“You are an intern? Really? How is that even possible? You were best student through school?”
Have you heard of a quote from Margaret Mitchell that says “Life is under no obligation to give us what we expect.”
Well Margaret had her in mind when she said that.
She graduated on top of her class. Wagullu! She was the name that rhymed with ‘good student” for all her teachers. She always had the answers the teachers asked for. One was almost convinced some were lies. Just that she had gained their favour.
She tucked in. She ironed her uniform. Her socks were white despite the dust that rose every morning as we rushed for assembly and settled on our desks.
You see, she stood for prefect and was always unopposed because the teachers found it wise to disqualify the candidate who even dared to anticipate standing against her.
She was by all means every mother’s dream daughter. Yes! Mothers also have “dream daughters” who are usually not their own daughters. Speak of watering your grass to make it greener.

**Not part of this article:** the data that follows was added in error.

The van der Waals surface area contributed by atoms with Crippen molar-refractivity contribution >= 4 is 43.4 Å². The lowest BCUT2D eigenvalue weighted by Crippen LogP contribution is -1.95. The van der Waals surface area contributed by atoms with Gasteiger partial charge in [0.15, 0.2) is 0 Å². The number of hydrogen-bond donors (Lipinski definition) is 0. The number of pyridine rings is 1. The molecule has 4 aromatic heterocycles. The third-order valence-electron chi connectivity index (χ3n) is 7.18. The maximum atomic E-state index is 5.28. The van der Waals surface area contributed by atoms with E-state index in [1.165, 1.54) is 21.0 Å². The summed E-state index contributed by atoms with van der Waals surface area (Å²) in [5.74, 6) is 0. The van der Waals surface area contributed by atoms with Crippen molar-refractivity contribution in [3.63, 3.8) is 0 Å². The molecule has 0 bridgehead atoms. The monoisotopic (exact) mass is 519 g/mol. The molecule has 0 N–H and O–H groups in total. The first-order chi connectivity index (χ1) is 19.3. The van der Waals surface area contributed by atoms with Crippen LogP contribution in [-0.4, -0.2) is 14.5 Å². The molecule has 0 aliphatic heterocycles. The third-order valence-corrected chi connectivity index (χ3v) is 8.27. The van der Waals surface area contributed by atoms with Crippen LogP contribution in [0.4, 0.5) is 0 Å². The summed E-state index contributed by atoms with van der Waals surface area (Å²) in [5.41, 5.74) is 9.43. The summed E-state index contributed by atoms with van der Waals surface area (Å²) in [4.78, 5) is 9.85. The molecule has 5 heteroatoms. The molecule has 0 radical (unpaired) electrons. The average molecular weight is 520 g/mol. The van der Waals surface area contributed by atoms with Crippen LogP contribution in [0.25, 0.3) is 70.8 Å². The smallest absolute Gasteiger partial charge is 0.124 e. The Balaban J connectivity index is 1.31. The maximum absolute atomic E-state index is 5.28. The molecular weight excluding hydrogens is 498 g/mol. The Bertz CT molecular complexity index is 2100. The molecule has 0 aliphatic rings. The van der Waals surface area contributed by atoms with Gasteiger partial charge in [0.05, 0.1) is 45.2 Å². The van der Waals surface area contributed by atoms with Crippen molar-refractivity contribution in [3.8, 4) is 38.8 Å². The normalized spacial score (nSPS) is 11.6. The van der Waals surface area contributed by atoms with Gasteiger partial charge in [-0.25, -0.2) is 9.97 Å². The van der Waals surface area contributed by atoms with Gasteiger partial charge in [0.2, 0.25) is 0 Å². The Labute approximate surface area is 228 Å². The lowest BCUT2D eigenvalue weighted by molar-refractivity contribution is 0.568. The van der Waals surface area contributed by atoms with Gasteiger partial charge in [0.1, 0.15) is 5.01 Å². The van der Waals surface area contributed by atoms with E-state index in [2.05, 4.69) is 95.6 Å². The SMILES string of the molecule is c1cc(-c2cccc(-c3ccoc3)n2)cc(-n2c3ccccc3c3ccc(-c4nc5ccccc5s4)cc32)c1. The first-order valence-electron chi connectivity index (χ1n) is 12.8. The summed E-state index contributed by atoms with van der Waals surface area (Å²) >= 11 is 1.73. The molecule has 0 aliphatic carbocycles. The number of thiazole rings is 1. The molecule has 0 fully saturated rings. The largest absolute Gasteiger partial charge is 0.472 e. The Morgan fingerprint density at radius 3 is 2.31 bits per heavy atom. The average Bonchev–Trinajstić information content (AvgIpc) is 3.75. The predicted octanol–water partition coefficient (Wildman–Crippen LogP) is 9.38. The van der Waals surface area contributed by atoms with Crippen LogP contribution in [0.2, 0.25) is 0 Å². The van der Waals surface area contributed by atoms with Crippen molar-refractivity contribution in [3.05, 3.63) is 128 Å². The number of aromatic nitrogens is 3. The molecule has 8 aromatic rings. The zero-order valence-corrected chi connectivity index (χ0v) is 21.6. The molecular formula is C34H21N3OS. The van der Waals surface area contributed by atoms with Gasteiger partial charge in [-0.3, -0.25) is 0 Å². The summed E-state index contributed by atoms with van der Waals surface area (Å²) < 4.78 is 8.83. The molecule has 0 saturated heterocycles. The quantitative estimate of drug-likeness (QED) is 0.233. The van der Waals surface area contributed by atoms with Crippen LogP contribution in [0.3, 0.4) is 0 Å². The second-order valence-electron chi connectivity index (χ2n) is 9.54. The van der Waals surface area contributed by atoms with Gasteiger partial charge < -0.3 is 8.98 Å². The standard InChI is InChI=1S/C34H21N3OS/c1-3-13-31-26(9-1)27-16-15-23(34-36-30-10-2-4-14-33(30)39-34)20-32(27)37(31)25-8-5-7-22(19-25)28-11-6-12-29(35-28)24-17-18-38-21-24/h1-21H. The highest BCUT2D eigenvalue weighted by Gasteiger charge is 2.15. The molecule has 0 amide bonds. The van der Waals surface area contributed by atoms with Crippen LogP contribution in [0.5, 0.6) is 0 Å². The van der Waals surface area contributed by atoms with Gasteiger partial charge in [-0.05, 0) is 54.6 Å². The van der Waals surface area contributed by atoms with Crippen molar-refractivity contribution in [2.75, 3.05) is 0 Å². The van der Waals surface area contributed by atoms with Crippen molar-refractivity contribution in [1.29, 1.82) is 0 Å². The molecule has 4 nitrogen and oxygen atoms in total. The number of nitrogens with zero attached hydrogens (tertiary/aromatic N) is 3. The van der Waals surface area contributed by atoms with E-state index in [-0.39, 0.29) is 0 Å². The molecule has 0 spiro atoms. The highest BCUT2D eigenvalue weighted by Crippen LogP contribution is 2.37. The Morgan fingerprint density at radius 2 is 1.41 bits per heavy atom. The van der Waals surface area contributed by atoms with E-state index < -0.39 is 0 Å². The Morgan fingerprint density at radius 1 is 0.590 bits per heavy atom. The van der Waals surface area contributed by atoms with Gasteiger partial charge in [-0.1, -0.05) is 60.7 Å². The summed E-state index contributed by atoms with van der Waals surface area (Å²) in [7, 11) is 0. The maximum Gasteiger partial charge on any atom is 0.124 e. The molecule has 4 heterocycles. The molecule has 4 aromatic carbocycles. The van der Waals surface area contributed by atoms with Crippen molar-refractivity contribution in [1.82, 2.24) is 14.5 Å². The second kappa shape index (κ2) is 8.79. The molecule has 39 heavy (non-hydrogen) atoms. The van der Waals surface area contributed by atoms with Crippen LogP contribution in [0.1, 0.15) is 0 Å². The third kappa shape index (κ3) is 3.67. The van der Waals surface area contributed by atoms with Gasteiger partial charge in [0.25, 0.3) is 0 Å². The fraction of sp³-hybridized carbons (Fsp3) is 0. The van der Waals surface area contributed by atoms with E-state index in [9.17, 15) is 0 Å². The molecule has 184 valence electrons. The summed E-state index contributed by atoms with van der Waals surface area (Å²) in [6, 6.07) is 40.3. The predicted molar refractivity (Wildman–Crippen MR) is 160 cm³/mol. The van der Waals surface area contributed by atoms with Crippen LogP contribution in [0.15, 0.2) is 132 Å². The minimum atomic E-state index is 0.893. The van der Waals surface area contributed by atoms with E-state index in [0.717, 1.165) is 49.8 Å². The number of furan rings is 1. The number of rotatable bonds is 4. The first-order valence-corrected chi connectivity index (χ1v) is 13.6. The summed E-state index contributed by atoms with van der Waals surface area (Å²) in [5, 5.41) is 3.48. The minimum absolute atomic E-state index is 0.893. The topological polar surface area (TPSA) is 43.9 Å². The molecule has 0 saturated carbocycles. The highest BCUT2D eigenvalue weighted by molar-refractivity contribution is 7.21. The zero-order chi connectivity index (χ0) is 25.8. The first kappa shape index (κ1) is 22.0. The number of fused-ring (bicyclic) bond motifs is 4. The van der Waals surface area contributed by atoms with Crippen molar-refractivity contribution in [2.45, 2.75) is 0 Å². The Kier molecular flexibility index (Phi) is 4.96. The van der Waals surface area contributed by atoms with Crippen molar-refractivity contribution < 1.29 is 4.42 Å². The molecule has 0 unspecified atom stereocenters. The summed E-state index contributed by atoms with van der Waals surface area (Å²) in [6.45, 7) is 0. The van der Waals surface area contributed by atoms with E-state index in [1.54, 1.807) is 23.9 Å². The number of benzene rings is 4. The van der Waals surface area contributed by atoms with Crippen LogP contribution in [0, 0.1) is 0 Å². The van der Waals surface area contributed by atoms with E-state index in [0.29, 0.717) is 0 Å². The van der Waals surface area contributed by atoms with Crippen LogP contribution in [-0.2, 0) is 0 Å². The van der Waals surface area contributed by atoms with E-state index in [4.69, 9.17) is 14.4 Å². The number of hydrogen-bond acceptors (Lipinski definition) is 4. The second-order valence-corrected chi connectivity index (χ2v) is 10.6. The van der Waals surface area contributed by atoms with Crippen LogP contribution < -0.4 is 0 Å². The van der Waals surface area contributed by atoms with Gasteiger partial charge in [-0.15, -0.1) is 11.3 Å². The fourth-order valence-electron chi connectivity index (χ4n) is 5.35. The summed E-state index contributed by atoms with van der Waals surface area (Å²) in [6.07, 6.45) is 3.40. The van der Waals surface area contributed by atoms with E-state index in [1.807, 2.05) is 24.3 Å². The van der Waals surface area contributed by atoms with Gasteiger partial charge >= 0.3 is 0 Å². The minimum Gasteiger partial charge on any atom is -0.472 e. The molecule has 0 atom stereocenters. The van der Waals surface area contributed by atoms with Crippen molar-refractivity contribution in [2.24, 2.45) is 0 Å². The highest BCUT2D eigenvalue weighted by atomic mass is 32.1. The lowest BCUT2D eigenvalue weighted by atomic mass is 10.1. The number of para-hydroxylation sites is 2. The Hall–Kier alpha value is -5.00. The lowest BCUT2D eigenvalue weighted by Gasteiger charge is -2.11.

She left the one school she had automatically been in from her S-1 – S-6 with flying colours as people like to call them (One of the most misplaced imageries I must say)
During her vacation, she did everything right. I still don’t know what she did as there is no story to show for it. Yes! She is that kind of girl.
University, she lived by the book. She dotted her ‘I’s and crossed her ‘t’s every time. And by every time I mean that I can assemble her class to second me.
You see, this girl did not know better. She dreamt of her next life and saw herself behind a desk. She saw herself calling the shots at the end of a table full of people longing to hear her clarify the way forward for them.
When she watched the video of “Miss Independence” it was her playing Gabrielle Union.
In her mind she had done it all right.
In fact at her graduation party when her Dad held her accolade high and showed it off to the guests boosting about her first class. She smiled and said “What else was there for me to get?”
She had done it. Her dad pledged to fund her masters as soon as she was ready. And we clapped.
Yesterday you and I met her, two years later. We asked her how she was doing.
She answered “ I am fine” That’s the exact answer she was taught in school as the answer to the question “How are you?”
She thought we did not see the pain. We ignored it and went on with the same questions we indifferently ask everyone else.
“What are you up to?”
“Oh. I am well. I am an intern at…” we did not let her finish.
“You are an intern? Really? How is that even possible? You were best student throughout school?”
Now I would really want to go with this story but I have very mixed emotions about where it should go… How about we finish it together.